The power of human imagination may be stronger than previously suspected, blurring the line between memory and imagination, a University of Washington psychologist reported today at the annual meeting of the American Association for the Advancement of Science.
"One simple act of imagining a fictitious childhood event increased people's confidence that the event happened to them," said Elizabeth Loftus, a UW professor of psychology, who discussed the results of a series of new studies that explored memory and imagination.
"We call this phenomenon 'imagination inflation' and the implications of the mind being so malleable are enormous."
She also pointed to a new direction in memory research, exploring whether the power of imagination can be used to aid people in adopting beneficial health habits.
Loftus, a leading memory researcher and central participant in the debate over repressed memory, was part of a news briefing panel on "Memory in a Complex World." Other panel members were Henry Roediger, chairman of the psychology department at Washington University in St. Louis, and Eric Eich, an associate professor of psychology at the University of British Columbia.
To explore what happens to human memory when people imagine events that did not occur, Loftus and other researchers conducted a series of related studies. In the initial study, subjects were given a written list of 40 possible childhood events and asked about the likelihood that these events happened to them on a scale of responses ranging from definitely did not happen to definitely did happen.
Two weeks later, the subjects were asked to imagine they had experienced some of these events, ones they had identified as not occurring. These events included falling and breaking a window with their hand, getting in trouble for calling 911, finding a $10 bill in a parking lot or being pulled out of the water by a lifeguard. Not all of the subjects were asked to imagine the same events.
In a typical one-minute exercise, subjects were told to picture it was after school and they were playing in the house when they heard a strange noise outside. They were told they ran toward the window, tripped, fell, reached out and broke a window with their hand. While imagining the situation, the subjects were asked several questions, such as what caused them to trip, what did they feel and what did they do after realizing they were cut. After imagining several situations, the subjects again were given the list of 40 childhood events to fill out.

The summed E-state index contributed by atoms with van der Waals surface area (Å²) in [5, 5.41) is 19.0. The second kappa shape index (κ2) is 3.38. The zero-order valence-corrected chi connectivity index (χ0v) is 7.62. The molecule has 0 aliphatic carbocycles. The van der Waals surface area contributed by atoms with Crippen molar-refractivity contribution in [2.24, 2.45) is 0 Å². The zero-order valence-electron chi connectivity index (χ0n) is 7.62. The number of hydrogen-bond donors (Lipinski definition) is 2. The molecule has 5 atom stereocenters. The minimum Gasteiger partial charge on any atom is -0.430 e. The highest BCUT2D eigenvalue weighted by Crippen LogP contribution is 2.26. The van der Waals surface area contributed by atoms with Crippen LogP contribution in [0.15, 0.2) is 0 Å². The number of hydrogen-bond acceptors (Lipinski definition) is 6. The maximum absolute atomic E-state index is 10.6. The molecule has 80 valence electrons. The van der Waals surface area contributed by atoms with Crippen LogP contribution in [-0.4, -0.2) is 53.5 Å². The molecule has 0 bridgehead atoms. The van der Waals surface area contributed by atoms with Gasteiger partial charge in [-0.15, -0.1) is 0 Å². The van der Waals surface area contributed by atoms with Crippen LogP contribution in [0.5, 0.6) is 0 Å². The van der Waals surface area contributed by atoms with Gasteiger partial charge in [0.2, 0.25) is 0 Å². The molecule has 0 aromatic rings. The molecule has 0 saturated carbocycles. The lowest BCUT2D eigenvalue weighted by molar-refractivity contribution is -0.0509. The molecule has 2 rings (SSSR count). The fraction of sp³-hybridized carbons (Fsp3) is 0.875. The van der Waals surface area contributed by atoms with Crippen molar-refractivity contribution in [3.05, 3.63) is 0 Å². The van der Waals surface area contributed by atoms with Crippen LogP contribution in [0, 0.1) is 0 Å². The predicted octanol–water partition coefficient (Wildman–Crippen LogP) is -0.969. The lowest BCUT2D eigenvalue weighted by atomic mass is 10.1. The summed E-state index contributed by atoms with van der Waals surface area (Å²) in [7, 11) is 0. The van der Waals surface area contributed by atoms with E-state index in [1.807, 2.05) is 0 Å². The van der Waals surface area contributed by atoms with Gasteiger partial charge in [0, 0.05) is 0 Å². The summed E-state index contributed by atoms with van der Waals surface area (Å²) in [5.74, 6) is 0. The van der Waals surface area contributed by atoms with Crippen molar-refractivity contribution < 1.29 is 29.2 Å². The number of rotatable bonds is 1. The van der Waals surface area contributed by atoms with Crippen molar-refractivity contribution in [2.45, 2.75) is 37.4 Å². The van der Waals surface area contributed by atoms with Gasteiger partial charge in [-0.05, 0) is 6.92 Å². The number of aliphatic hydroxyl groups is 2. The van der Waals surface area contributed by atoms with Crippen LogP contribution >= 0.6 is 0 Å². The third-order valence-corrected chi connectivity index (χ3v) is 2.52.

Comparing the answers from the two lists, Loftus and her colleagues found that a one-minute act of imagination led a significant minority of subjects to say an event was more likely to have happened after previously identifying it as unlikely to have occurred. In the broken window scenario, 24 percent of the subjects who imagined the event showed an increase in confidence that the event had actually happened. For those subjects who did not imagine breaking the window, 12 percent showed a corresponding increase.
Across the eight events that some subjects were asked to imagine, the researchers found that there was more positive change in imagined scenarios, 34 percent, than in non-imagined ones, 25 percent.
Loftus said there are several possible explanations for this "imagination inflation" or why imagining an event led some people to change their minds about the likelihood of a fictitious event actually having happened. One reason might be that an act of imagination might remind some subjects of a true experience. Another and more likely explanation, she said, is that an act of imagination simply made an event more familiar when the second assessment was made and that familiarity was mistakenly related to childhood memories, rather than the act of imagination.
Several subsequent studies replicated the original findings and also found that people with memory or attention lapses are more likely to engage in imagination inflation. In addition, memory inflation also occurs when subjects imagine something happening to other people, but the effect is strongest when they imagine themselves in a situation.
"Imagination about the self leads to more distortion than imagination involving others. But there are situations, such as people sharing their experience in Veteran's Administration group therapy sessions for example, where there may be some people who tend to absorb and take in other peoples' stories as their own and believe they happened to them," Loftus said.
In a look at a new direction for her research, Loftus said "A big question for the future is can we harness the power of imagination to help people lead healthier lives."
She said this work would examine the possibility of engaging people's minds to imagine practices widely recommended by the medical community -- such as eating more fruits and vegetables or flossing your teeth twice a day -- as a technique for promoting activities and having people adopt them as habits.
Loftus' collaborators in the imagination inflation studies included Charles Manning and Marcos Nunes-Ueno, doctoral candidates in psychology at the University of Washington; Maryanne Garry, a former UW post-doctoral researcher and now assistant professor of psychology at Victoria University of Wellington, New Zealand; and John Paddock, an Atlanta clinical psychologist.